A ryokan is a Japanese inn — although the word “inn” doesn’t do it justice. This traditional form of accommodation provides a distinct experience, unlike anything you will have come across in a hotel. The most important things to know when staying in a ryokan are the rules of etiquette you must abide by.
As ryokans tend to be family-run, small places, you need to order all your meals before you arrive and accept that your hosts will be unable to make any changes later. You also need to mention any special dietary requests ahead of time. Expect to receive freshly-prepared meals consisting of many courses and made with seasonal ingredients.
Exact check-in times vary according to the ryokan, just like a hotel. What differs is you will probably need to check in much earlier than you are used to. Most places expect guests to arrive by 6:00 p.m. at the latest, but you may need to be there earlier if you are also having dinner.
Remove your shoes before you step inside the ryokan and enter barefoot or in slippers. If you are wearing slippers, you’ll need to take these off before you enter any room that has tatami — rush-covered straw mats.
When making your way to your room with your luggage, you should carry bags rather than rolling wheeled suitcases as this will prevent damage to the floor. Staff in the ryokan can help you with any large bags.
Once you’ve reached your room, change out of your clothes and into a yukata — a type of kimono. Make sure you’re wearing the yukata correctly with the left collar over the right. During colder months, you’ll also receive an outer robe called a charobi.
You’ll notice when you enter your room that there are no beds. At night, you’ll be sleeping on a futon, which is stored during the day to save space. Staff at the ryokan will prepare your futon for you.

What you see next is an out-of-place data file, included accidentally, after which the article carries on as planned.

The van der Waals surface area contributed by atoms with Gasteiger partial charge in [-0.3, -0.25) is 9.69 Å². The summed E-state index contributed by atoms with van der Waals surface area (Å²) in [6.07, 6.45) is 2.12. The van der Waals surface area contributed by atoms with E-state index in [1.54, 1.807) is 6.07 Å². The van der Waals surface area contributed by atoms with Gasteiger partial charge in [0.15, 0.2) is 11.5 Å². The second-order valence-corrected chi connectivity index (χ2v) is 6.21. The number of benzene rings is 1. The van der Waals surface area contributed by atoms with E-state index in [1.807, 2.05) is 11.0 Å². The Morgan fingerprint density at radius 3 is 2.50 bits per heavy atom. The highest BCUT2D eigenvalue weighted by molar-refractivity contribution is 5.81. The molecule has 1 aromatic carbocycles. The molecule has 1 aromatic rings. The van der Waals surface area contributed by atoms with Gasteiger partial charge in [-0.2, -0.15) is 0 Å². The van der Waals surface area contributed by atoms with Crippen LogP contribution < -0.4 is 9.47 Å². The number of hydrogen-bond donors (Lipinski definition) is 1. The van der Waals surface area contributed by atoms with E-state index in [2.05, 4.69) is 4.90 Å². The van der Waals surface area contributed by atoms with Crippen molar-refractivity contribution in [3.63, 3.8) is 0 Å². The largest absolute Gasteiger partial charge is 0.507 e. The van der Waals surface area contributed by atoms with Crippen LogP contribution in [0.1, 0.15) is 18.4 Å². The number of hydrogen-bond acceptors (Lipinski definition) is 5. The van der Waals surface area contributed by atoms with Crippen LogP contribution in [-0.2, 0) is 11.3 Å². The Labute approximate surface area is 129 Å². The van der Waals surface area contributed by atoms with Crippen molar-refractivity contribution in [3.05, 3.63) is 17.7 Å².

A central part of the ryokan experience is trying the Japanese baths. It is important to keep the bath water as clean as possible as others will be using the bath after you. Before you enter, wash thoroughly with soap and shampoo. Once you are clean, you can soak in the bath for as long as you’d like.
Bear in mind that in traditional ryokans bathing suits are forbidden. In addition, no guests with tattoos can bathe as tattoos are still associated with organized crime. If you are uncomfortable being nude around strangers or have tattoos, you should seek a modern ryokan with more relaxed rules.
While in public areas in the ryokan, talk in a low voice to avoid disturbing others. Only use your phone in your room or, better still, keep it off during your stay.
Nothing about the etiquette of staying in a ryokan is difficult, but it is critical to know the rules before you arrive. If you bear all the above in mind, your hosts will welcome you as a respectful guest.
By English: Abasaa日本語: あばさー (Own work) [Public domain], via Wikimedia Commons